Appeal of Park City Mountain Resort’s plan to upgrade lifts being heard on Wednesday
Opponents say the project’s parking mitigation plan won’t work
The Park Record
An appeal of the City Hall approval of a conditional use permit that allows Park City Mountain Resort to upgrade its Eagle and Silverlode Express lifts is slated for a hearing on Wednesday.
The Park City Planning Commission will consider the appeal of the staff-level approval at a meeting beginning at 5:30 p.m. at City Hall and virtually on Zoom.
The people who brought the appeal – Clive Bush, Angela Moschetta, Deborah Rentfrow and Mark Stemler – claim there are shortcomings in the project, including an insufficient parking mitigation plan and an incomplete analysis of the impact of the greater lift capacity.
A Planning Department staff report recommends denying the appeal.
PCMR plans to replace the existing Eagle and Eaglet lifts with a high-speed, six-person detachable lift and upgrade Silverlode Express from a six-person lift to a high-speed, eight-person detachable lift. The new Silverlode Express would be parent company Vail Resorts’ first high-speed, eight-person chair in North America.
The resort has a 1998 development agreement with City Hall that includes an approved mountain upgrade plan, sometimes known as an MUP. The agreement allowed for ski lift upgrades within the plan to be reviewed and approved or rejected administratively.
On April 25, at the end of a four-hour meeting, Planning Director Gretchen Milliken approved PCMR’s application for an administrative conditional use permit for the upgrades after hearing public comment and consulting with other Park City staffers.
Administrative decisions by the Park City planning director or municipal staff members on conditional use permits can be appealed to the Planning Commission. After the Planning Commission issues a decision, the applicant or any adversely affected party can file a petition for review within 30 days in 3rd District Court.
Milliken’s approval came with 19 conditions, including a requirement that PCMR use net proceeds from paid parking to reinvest in transit, transportation and parking measures to mitigate traffic problems around the resort.
Under other conditions on the list, PCMR must provide adequate residential neighborhood traffic mitigation and designate a residential liaison to meet with the city; manage a parking reservation system at the resort with an on-site attendant and a turn-away and tow policy for people without a reservation; mitigate any impact to open space or trails; and comply with the city’s noise ordinance.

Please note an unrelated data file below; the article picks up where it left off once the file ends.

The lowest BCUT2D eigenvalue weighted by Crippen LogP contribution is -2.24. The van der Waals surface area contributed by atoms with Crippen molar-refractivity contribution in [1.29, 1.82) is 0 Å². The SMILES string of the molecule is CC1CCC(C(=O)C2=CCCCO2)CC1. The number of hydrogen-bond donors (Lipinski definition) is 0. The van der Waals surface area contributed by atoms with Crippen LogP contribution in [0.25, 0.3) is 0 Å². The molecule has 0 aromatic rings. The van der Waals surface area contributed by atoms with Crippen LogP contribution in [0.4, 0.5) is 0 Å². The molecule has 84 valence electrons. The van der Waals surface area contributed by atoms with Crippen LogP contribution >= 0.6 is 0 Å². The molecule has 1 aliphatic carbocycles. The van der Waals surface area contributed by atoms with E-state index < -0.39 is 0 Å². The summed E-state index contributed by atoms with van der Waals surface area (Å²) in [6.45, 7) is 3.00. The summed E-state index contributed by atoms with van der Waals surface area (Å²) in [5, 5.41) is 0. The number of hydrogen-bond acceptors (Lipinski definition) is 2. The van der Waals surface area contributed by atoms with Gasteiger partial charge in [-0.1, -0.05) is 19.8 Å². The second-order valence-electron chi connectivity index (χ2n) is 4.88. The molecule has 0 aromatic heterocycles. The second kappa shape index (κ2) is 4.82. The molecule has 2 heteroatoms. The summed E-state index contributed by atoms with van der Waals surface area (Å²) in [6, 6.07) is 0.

The four appellants argue the planning director did not have the authority to review the administrative conditional use permit. Their appeal also says the parking requirements in the development agreement were not met.
PCMR parking overflowed at least 68 mornings during the 2021-2022 ski season and there were long lines of people waiting for buses at off-site parking at Park City High School, which is available to skiers and snowboarders only on weekends and holidays, according to the appeal. No other guaranteed or dedicated off-site solutions with connections to improved bus service getting to or from the resort are included in the parking plan, the appeal says.
“For these reasons alone, paid parking without commensurate offsite services to accommodate displaced drivers is insufficient to prove this mitigation strategy will work, or that paid parking will not cause intrusion into nearby streets and other businesses’ premises, thereby violating the LMC,” the appeal says, referring to the municipal Land Management Code.
The staff report says the 1998 agreement specifies that development of skiing and related facilities is subject to administrative review.
“The Applicant sufficiently demonstrated that implementation of a paid parking and reservation program will reduce parking demand by 11%, more than offsetting any potential increase in parking demand resulting from lift upgrades,” the report says.
It adds that one of the conditions of approval was set to continually analyze the effectiveness of the proposed parking mitigation plan and allows the planning director to impose operational changes if necessary.
The planned improvements at PCMR are part of Vail Resorts’ Epic Lift Upgrade, a $320 million investment in projects at 14 resorts, according to a PCMR blog. The upgrades will result in 12 new high-speed chairlifts, a new high-speed gondola and eight new fixed-grip chairlifts across the company, the blog says.
Park City Council members briefly spoke about the opportunity for a second Winter Olympics in Utah on Thursday, a day after the International Olympic Committee invited Salt Lake City alone into the next phase of discussions for the 2034 Games.
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